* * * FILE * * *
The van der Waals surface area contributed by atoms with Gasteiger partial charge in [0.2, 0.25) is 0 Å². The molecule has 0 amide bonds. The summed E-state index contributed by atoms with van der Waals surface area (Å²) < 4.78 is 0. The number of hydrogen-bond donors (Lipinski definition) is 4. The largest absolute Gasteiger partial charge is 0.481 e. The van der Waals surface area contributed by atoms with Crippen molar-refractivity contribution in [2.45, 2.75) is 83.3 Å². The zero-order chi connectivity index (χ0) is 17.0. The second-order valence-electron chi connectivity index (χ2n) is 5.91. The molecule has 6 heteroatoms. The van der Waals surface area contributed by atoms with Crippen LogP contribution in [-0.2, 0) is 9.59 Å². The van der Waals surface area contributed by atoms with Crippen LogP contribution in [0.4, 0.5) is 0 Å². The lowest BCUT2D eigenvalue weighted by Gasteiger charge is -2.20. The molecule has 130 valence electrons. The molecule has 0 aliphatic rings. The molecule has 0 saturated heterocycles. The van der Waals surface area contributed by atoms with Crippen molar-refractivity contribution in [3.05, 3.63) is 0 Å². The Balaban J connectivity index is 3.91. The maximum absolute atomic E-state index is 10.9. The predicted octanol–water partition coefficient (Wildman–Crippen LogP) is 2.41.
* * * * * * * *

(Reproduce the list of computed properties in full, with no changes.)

The van der Waals surface area contributed by atoms with Gasteiger partial charge in [0.2, 0.25) is 0 Å². The molecule has 0 amide bonds. The summed E-state index contributed by atoms with van der Waals surface area (Å²) < 4.78 is 0. The number of hydrogen-bond donors (Lipinski definition) is 4. The largest absolute Gasteiger partial charge is 0.481 e. The van der Waals surface area contributed by atoms with Crippen molar-refractivity contribution in [2.45, 2.75) is 83.3 Å². The zero-order chi connectivity index (χ0) is 17.0. The second-order valence-electron chi connectivity index (χ2n) is 5.91. The molecule has 6 heteroatoms. The van der Waals surface area contributed by atoms with Crippen LogP contribution in [-0.2, 0) is 9.59 Å². The van der Waals surface area contributed by atoms with Crippen LogP contribution in [0.4, 0.5) is 0 Å². The lowest BCUT2D eigenvalue weighted by Gasteiger charge is -2.20. The molecule has 130 valence electrons. The molecule has 0 aliphatic rings. The molecule has 0 saturated heterocycles. The van der Waals surface area contributed by atoms with Crippen molar-refractivity contribution in [3.05, 3.63) is 0 Å². The Balaban J connectivity index is 3.91. The maximum absolute atomic E-state index is 10.9. The predicted octanol–water partition coefficient (Wildman–Crippen LogP) is 2.41.